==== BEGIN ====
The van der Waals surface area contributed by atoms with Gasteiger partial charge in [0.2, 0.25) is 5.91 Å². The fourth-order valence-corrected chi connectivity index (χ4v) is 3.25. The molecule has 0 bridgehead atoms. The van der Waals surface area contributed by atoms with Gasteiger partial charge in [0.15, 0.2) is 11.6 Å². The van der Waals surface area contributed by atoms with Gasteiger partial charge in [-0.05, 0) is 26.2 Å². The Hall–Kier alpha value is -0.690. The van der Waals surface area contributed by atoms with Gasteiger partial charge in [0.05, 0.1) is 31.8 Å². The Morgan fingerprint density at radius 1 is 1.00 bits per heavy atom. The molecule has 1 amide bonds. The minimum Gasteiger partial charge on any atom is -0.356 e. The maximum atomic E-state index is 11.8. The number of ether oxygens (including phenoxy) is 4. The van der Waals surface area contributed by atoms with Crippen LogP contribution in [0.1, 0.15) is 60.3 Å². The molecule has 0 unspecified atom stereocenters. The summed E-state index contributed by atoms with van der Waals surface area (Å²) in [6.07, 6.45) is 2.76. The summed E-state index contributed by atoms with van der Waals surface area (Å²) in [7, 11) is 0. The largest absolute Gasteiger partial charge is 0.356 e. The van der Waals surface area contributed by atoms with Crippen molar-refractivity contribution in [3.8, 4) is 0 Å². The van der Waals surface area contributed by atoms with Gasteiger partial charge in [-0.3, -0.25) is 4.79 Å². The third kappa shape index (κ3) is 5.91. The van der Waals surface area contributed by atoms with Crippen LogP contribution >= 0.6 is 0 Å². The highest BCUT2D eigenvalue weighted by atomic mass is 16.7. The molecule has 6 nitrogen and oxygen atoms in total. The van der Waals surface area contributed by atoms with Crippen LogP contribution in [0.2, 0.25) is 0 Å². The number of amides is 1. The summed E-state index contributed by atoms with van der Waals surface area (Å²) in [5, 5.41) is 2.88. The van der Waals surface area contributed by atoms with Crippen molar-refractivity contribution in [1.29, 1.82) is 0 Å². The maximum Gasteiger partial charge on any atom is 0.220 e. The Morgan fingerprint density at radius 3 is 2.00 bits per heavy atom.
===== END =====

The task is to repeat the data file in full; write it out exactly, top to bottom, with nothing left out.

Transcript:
The van der Waals surface area contributed by atoms with Gasteiger partial charge in [0.2, 0.25) is 5.91 Å². The fourth-order valence-corrected chi connectivity index (χ4v) is 3.25. The molecule has 0 bridgehead atoms. The van der Waals surface area contributed by atoms with Gasteiger partial charge in [0.15, 0.2) is 11.6 Å². The van der Waals surface area contributed by atoms with Gasteiger partial charge in [-0.05, 0) is 26.2 Å². The Hall–Kier alpha value is -0.690. The van der Waals surface area contributed by atoms with Gasteiger partial charge in [0.05, 0.1) is 31.8 Å². The Morgan fingerprint density at radius 1 is 1.00 bits per heavy atom. The molecule has 1 amide bonds. The minimum Gasteiger partial charge on any atom is -0.356 e. The maximum atomic E-state index is 11.8. The number of ether oxygens (including phenoxy) is 4. The van der Waals surface area contributed by atoms with Crippen LogP contribution in [0.1, 0.15) is 60.3 Å². The molecule has 0 unspecified atom stereocenters. The summed E-state index contributed by atoms with van der Waals surface area (Å²) in [6.07, 6.45) is 2.76. The summed E-state index contributed by atoms with van der Waals surface area (Å²) in [7, 11) is 0. The largest absolute Gasteiger partial charge is 0.356 e. The van der Waals surface area contributed by atoms with Crippen molar-refractivity contribution in [3.8, 4) is 0 Å². The van der Waals surface area contributed by atoms with Gasteiger partial charge in [-0.3, -0.25) is 4.79 Å². The third kappa shape index (κ3) is 5.91. The van der Waals surface area contributed by atoms with Crippen LogP contribution >= 0.6 is 0 Å². The highest BCUT2D eigenvalue weighted by atomic mass is 16.7. The molecule has 6 nitrogen and oxygen atoms in total. The van der Waals surface area contributed by atoms with Crippen LogP contribution in [0.2, 0.25) is 0 Å². The number of amides is 1. The summed E-state index contributed by atoms with van der Waals surface area (Å²) in [5, 5.41) is 2.88. The van der Waals surface area contributed by atoms with Crippen molar-refractivity contribution in [1.29, 1.82) is 0 Å². The maximum Gasteiger partial charge on any atom is 0.220 e. The Morgan fingerprint density at radius 3 is 2.00 bits per heavy atom.